The Washington Post’s Tim Carman Thursday released a top 10 list of his favorite Chinese restaurants. He admits the list was “trickier to compile” than he originally imagined, largely because the D.C. area is so saturated with Chinese cooking.
The top spot goes to Northeast’s Panda Gourmet:
“Panda Gourmet sweats the important details — the depth and quality of its chili oil, the texture of its house-made noodles, the potency of its spices — without losing track of other essential Chinese elements, such as saltiness, bitterness and sweetness.”
Joe’s Noodle House in Rockville, where comfort food comes in the form of Dan Dan noodles, Sichuan-style soft bean curd and the cumin-sprinkled, dry-sauteed beef ranks second. College Park’s Northwest Chinese Food, which boasts dishes with “dominant, almost overbearing personalities, many pumped up with garlic, chili oil and woody Shaanxi vinegar,” nabs third place. He calls Great Wall Szechuan House, which rounds out the top five, one of the first Chinese restaurants in the area “to take a chance on authentic Sichuan cuisine”.
Two Virginia spots made the cut: Vienna’s China Wok and Fairfax’s Nanjing Bistro (numbers eight and nine, respectively).
Because not every worthy spot around town can fit neatly into 10 slots, he calls it a “flawed list” — but he doesn’t apologize for Rockville holding down half the list, as “serious fans of Chinese cookery know the suburb is a destination for the country’s rainbow blaze of dishes.”
Northern Virginia Magazine’s Stefanie Gans heads to 1947, a months-old Indian restaurant in Sterling where dishes inspired by South India and beyond take center stage.
“Fried pieces of cod, served fragrant with cumin, are crisp and juicy and will make you rethink fish sticks. It’s a hint that the food here — rice, sauces — is better than the sum of its menu description.”
Another “meaty and tender” top contender: Goat biryani, “a delicious combination of bone-in hunks of goat in a spicy, saffron-spiked sauce.”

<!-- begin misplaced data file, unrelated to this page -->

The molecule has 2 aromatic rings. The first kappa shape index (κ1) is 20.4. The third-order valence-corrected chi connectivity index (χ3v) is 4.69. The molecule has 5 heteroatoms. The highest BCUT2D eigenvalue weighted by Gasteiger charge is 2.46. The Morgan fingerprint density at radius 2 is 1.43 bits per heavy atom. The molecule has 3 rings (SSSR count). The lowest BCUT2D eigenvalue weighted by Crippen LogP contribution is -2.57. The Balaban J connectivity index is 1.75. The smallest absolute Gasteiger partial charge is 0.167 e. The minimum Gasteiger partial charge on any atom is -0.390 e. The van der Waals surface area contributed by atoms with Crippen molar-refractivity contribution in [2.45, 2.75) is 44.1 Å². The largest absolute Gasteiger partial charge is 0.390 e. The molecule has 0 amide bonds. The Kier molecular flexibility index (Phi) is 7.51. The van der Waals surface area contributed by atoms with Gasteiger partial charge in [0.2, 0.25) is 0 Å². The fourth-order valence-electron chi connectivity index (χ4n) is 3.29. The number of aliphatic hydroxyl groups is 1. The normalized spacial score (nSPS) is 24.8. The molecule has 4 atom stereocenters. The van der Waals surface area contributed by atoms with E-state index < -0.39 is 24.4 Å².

Another standout is the Gujrat ki Tadka dal dish with lentils, “an alluring, creamy, saucy affair with slow-building heat.”
The brainchild of expansion-minded restaurateur Asad Sheikh, 1947 is a big space “swathed in deep reds” and “a huge, shimmery wall hanging of the Taj Mahal.” In short, it stands out of the pack in Indian food-centric Loudoun County. [NoVa Mag]
The Washington Post’s Tom Sietsema took a road trip to Baltimore to review Alma Cocina Latina, a “Venezuelan stunner” worthy of three and a half stars (excellent/superlative).
“The food here is so compelling, I couldn’t wait to return after my initial trip and came back the next night. The second round, beginning with a riff on a Hemingway daiquiri and embracing bison tongue and a fantasy in chocolate, proved as mouthwatering as the first. The tongue, cooked with cocoa powder and glossed with tamarind sauce, supports the chef’s view of his country. Every tender bite is powerfully good.”.”
Plan to expand your horizons in Venezuelan cuisine beyond arepas; “if you’ve never had the pleasure of ravioli de chucho, expect to be dazzled.”
And while “you may think you know crudo, Alma Cocina Latina teaches you otherwise”: a combination of subtle fish, fresh herbs, crisp garnish and creamy heat makes every bite “irresistible.” As for arepas, filled with “traditional to terrific” fillings, a Korean-inspired option will get taste buds “dancing” with its smoked pork loin, green onion kimchi and wild sesame seeds. [WaPo]
FROM THE BLOGS: Been There, Eaten That’s Lori Gardner “discovers something extraordinary” at Owen’s Ordinary in North Bethesda, Hungry Lobbyist satisfies a lobster craving at Fiola, and DC Refined saddles up to José Andrés’ Fry Bar at Fish.